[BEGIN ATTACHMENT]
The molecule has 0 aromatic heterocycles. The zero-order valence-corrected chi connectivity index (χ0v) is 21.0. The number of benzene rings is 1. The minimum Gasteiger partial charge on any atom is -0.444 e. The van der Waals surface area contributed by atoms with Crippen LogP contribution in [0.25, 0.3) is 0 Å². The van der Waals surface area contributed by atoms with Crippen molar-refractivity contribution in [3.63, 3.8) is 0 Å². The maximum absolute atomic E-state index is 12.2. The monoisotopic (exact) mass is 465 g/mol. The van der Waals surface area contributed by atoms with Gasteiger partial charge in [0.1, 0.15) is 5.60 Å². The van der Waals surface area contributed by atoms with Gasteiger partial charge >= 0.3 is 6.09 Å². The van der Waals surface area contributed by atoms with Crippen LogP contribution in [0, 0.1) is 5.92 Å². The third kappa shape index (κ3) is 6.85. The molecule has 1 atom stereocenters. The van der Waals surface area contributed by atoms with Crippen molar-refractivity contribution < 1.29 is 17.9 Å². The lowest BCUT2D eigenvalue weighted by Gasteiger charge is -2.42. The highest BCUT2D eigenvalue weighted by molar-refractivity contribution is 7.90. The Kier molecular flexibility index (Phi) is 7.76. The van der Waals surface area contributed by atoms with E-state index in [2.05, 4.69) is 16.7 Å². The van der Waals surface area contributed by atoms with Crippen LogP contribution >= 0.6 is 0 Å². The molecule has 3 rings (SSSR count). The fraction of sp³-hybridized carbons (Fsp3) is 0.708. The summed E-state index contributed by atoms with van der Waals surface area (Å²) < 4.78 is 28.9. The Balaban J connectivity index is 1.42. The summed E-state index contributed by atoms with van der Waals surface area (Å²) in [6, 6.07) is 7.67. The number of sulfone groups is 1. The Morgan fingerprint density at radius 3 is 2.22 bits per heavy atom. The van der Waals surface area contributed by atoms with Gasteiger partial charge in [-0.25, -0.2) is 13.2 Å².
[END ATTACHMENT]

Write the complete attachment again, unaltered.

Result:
The molecule has 0 aromatic heterocycles. The zero-order valence-corrected chi connectivity index (χ0v) is 21.0. The number of benzene rings is 1. The minimum Gasteiger partial charge on any atom is -0.444 e. The van der Waals surface area contributed by atoms with Crippen LogP contribution in [0.25, 0.3) is 0 Å². The van der Waals surface area contributed by atoms with Crippen molar-refractivity contribution in [3.63, 3.8) is 0 Å². The maximum absolute atomic E-state index is 12.2. The monoisotopic (exact) mass is 465 g/mol. The van der Waals surface area contributed by atoms with Gasteiger partial charge in [0.1, 0.15) is 5.60 Å². The van der Waals surface area contributed by atoms with Gasteiger partial charge >= 0.3 is 6.09 Å². The van der Waals surface area contributed by atoms with Crippen LogP contribution in [0, 0.1) is 5.92 Å². The third kappa shape index (κ3) is 6.85. The molecule has 1 atom stereocenters. The van der Waals surface area contributed by atoms with Crippen molar-refractivity contribution < 1.29 is 17.9 Å². The lowest BCUT2D eigenvalue weighted by Gasteiger charge is -2.42. The highest BCUT2D eigenvalue weighted by molar-refractivity contribution is 7.90. The Kier molecular flexibility index (Phi) is 7.76. The van der Waals surface area contributed by atoms with E-state index in [2.05, 4.69) is 16.7 Å². The van der Waals surface area contributed by atoms with Crippen LogP contribution >= 0.6 is 0 Å². The molecule has 3 rings (SSSR count). The fraction of sp³-hybridized carbons (Fsp3) is 0.708. The summed E-state index contributed by atoms with van der Waals surface area (Å²) < 4.78 is 28.9. The Balaban J connectivity index is 1.42. The summed E-state index contributed by atoms with van der Waals surface area (Å²) in [6, 6.07) is 7.67. The number of sulfone groups is 1. The Morgan fingerprint density at radius 3 is 2.22 bits per heavy atom. The van der Waals surface area contributed by atoms with Gasteiger partial charge in [-0.25, -0.2) is 13.2 Å².